Nope. It just so happens that Antti Raanta is playing at an incredibly high level, Alain Vigneault noticed, and that decision paid dividends on Friday night. Raanta won both nights of a back-to-back, allowing a single goal (with the Rangers protecting him, being that he only needed to stop 43 of 44 shots during that span).

Raanta and the Rangers blanked the Chicago Blackhawks with a 1-0 overtime win, at least briefly climbing to first place in the massively competitive Metro Division:

1. Rangers – 39 points in 29 games played
2. Penguins- 37 points in 27 GP
3. Blue Jackets – 36 points in 25 GP
4. Capitals – 35 points in 26 GP
5. Flyers – 35 points in 29 GP

Nick Holden ended up scoring the only goal of the game:

Meanwhile, the Blackhawks lost but at least salvaged a standings point and it seems like Patrick Kane is OK after this injury scare:

Raanta improved to 7-1-0 on the season, allowing two goals or less in all but one of his appearances so far this season. That’s the kind of work you’d expect to see if you’re going sit a guy who’s, you know, a living legend.

Blue Jackets remain in thick of things in Metro on tough night for Red Wings

DENVER, CO - DECEMBER 01:  Boone Jenner #38 of the Columbus Blue Jackets is congratulated by his teammates after scoring the go ahead goal against the Colorado Avalanche at the Pepsi Center on December 1, 2016 in Denver, Colorado.  (Photo by Matthew Stockman/Getty Images)
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As the Columbus Blue Jackets keep rolling, the Detroit Red Wings are probably just happy to get Friday behind them.

For the second straight game, the Blue Jackets beat their opponent 4-1.

They’re now on a five-game winning streak, and like the climbing St. Louis Blues, things look great if you go back a little further. They’re 10-1-2 in their last 13 games and 13-2-3 since November began.

Columbus is now at 16-5-4, giving them 36 standings points. They’re once again in breathing distance of leading the Metro Division when you consider games in hand.

Update: Here’s how the standings look after the Rangers beat the Blackhawks 1-0 in overtime:

1. Rangers – 39 points in 29 games played
2. Penguins- 37 points in 27 GP
3. Blue Jackets – 36 points in 25 GP
4. Capitals – 35 points in 26 GP
5. Flyers – 35 points in 29 GP

That’s a stout division, and the Blue Jackets remain shockingly effective. Then again, with results like these over and over again, it might be time to merely expect such impressive work.

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For Detroit, it was a rough night. Jonathan Ericsson couldn’t play, Mike Green was a little banged up and Petr Mrazek was pulled for Jimmy Howard. This goal summarized some of their struggles:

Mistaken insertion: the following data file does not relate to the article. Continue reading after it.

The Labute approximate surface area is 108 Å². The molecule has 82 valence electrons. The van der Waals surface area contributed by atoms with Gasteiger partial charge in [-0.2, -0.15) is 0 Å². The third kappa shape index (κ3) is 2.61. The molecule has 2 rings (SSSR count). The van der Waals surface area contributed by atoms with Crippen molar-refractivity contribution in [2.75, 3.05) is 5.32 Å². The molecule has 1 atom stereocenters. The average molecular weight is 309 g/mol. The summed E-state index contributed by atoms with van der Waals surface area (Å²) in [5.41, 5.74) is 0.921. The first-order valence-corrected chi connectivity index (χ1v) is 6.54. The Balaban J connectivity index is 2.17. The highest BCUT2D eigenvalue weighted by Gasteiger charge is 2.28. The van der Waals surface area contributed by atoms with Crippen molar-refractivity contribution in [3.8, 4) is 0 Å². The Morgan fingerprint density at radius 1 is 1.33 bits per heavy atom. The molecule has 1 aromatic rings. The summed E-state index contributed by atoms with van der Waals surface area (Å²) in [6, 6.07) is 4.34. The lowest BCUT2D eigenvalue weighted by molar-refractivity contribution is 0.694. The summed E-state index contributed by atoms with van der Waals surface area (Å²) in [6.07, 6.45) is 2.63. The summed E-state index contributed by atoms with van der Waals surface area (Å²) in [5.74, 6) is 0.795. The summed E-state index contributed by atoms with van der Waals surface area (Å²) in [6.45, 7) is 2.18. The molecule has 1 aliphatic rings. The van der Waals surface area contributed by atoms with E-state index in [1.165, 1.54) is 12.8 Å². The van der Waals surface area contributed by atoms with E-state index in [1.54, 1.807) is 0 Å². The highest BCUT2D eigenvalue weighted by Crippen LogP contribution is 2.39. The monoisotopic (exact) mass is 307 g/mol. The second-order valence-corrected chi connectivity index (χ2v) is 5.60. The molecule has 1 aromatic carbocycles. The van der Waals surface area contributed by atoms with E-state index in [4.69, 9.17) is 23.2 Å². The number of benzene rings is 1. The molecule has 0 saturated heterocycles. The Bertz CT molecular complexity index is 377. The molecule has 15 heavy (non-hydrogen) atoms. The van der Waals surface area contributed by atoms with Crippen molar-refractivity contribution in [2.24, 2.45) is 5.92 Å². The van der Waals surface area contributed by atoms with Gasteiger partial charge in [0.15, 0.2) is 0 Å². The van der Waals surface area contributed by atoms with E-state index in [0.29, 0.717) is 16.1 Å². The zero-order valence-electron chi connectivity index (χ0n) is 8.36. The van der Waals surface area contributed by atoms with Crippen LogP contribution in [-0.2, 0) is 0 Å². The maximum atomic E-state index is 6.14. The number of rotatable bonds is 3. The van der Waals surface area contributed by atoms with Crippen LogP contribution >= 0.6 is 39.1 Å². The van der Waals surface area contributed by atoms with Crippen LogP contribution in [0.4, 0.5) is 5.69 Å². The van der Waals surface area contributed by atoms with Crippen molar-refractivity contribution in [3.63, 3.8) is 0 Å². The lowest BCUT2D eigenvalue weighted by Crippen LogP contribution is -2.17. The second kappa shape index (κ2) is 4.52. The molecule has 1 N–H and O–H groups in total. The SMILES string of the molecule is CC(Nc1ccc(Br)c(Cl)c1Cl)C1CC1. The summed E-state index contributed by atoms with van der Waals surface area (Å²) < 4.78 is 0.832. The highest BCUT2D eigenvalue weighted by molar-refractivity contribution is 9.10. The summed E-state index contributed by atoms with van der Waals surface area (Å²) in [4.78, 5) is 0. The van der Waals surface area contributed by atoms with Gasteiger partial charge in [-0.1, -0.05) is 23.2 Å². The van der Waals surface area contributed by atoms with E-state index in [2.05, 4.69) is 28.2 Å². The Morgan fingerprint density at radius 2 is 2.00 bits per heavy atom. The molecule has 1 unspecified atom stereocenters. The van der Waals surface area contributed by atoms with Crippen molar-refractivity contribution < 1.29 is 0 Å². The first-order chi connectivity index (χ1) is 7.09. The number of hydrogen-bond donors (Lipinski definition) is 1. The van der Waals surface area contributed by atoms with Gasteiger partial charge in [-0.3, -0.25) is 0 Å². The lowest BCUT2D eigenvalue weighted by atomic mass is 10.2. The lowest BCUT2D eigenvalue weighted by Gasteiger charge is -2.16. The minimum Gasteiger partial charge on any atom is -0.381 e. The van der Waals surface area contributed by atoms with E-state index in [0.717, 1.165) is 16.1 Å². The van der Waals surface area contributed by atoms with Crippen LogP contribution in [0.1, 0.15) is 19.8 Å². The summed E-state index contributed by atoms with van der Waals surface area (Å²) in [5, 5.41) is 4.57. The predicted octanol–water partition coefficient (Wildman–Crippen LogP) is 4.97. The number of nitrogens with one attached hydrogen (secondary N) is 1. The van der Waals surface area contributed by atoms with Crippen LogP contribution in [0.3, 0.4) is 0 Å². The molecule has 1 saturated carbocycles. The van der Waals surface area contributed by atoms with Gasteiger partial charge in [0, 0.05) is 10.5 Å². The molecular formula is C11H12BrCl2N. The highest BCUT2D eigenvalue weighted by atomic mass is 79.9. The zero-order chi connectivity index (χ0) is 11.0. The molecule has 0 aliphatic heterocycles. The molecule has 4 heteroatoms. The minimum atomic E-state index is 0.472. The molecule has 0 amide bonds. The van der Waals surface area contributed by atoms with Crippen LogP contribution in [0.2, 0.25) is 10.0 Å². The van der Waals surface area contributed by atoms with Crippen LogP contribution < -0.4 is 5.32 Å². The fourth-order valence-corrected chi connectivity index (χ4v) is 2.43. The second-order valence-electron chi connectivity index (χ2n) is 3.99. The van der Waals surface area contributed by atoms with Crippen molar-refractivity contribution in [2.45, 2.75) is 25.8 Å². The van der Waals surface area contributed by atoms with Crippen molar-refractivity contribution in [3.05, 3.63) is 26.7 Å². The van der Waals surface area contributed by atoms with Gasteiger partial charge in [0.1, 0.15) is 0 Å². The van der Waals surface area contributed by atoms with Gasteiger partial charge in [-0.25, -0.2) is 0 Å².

Blues blaze through Devils, even in New Jersey

NEWARK, NJ - DECEMBER 09: (L-R) Brad Hunt #77, Robby Fabbri #15 and Vladimir Tarasenko #91 of the St. Louis Blues celebrate Fabri's first period goal against the New Jersey Devils at the Prudential Center on December 9, 2016 in Newark, New Jersey.  (Photo by Bruce Bennett/Getty Images)
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The New Jersey Devils have been incredibly difficult to beat at home. Lately, the St. Louis Blues have been on a roll just about anywhere.

On Friday night, the Blues were the hotter team, handing the Devils their first home loss in regulation in 2016-17. And it wasn’t particularly close, with St. Louis winning 4-1.

It’s a convenient time to note that the Blues rank among the hottest teams in the NHL. Most recently, they’re 5-1-1 in their last seven games, but they’ve been especially impressive since they flirted with .500 at 7-6-3. Beginning with a 4-1 win against the Buffalo Sabres on Nov. 15, the Blues are on a 8-2-1 tear.

This leaves them second in the Central with a 16-8-4 record.

That’s impressive stuff.

This 4-1 win was quite the showcase for Robby Fabbri and Vladimir Tarasenko, in particular. Tarasenko collected three assists while Fabbri scored two goals on Friday night. His second goal was particularly slick:

The Blues are right in saying that this was a pretty fitting opportunity to drop a “Holy Jumpin.”

Oh yeah, don’t forget about Jake Allen, either.

Leon Draisaitl continues hot streak with silky smooth goal (Video)

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Minnesota Wild goalie Devan Dubnyk has been the most difficult goalies to score against this season. Leave it to a high-level player like Leon Draisaitl to make it look this, well, “easy.”

Draisaitl scored his 13th goal of 2016-17 by capping this pretty give-and-go play with Benoit Pouliot. You can see the frustration from Dubnyk at the end of the tally, as if he was saying “How was I supposed to stop that?” (though probably with more colorful language).

Draisaitl came into Friday with five goals and three assists in his last five games, so he’s been almost unstoppable lately.

Read more about his rise here.

Update: The Wild were able to shake off that goal, ultimately beating the Oilers 3-2 via a shootout.